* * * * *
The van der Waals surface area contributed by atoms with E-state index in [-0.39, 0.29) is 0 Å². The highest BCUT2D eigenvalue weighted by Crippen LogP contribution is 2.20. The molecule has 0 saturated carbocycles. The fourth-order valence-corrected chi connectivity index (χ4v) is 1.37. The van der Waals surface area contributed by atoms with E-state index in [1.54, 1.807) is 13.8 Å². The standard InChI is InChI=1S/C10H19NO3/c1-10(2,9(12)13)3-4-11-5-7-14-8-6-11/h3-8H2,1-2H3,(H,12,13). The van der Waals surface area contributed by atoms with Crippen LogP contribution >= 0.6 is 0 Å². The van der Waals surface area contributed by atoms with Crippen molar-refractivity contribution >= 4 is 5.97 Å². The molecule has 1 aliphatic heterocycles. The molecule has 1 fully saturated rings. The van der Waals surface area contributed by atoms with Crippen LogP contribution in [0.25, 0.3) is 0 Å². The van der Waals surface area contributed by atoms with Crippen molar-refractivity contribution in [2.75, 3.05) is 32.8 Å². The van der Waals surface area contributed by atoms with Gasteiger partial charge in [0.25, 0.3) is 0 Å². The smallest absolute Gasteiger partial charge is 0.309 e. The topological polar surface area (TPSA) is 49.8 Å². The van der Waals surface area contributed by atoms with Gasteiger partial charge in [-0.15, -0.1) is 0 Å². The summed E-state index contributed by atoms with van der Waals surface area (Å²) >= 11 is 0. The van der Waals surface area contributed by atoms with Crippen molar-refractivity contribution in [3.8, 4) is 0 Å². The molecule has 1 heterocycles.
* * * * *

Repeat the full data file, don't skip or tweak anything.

The van der Waals surface area contributed by atoms with E-state index in [-0.39, 0.29) is 0 Å². The highest BCUT2D eigenvalue weighted by Crippen LogP contribution is 2.20. The molecule has 0 saturated carbocycles. The fourth-order valence-corrected chi connectivity index (χ4v) is 1.37. The van der Waals surface area contributed by atoms with E-state index in [1.54, 1.807) is 13.8 Å². The standard InChI is InChI=1S/C10H19NO3/c1-10(2,9(12)13)3-4-11-5-7-14-8-6-11/h3-8H2,1-2H3,(H,12,13). The van der Waals surface area contributed by atoms with Crippen LogP contribution >= 0.6 is 0 Å². The van der Waals surface area contributed by atoms with Crippen molar-refractivity contribution >= 4 is 5.97 Å². The molecule has 1 aliphatic heterocycles. The molecule has 1 fully saturated rings. The van der Waals surface area contributed by atoms with Crippen LogP contribution in [0.25, 0.3) is 0 Å². The van der Waals surface area contributed by atoms with Crippen molar-refractivity contribution in [2.75, 3.05) is 32.8 Å². The van der Waals surface area contributed by atoms with Gasteiger partial charge in [0.25, 0.3) is 0 Å². The smallest absolute Gasteiger partial charge is 0.309 e. The topological polar surface area (TPSA) is 49.8 Å². The van der Waals surface area contributed by atoms with Gasteiger partial charge in [-0.15, -0.1) is 0 Å². The summed E-state index contributed by atoms with van der Waals surface area (Å²) >= 11 is 0. The van der Waals surface area contributed by atoms with Crippen molar-refractivity contribution in [3.8, 4) is 0 Å². The molecule has 1 heterocycles.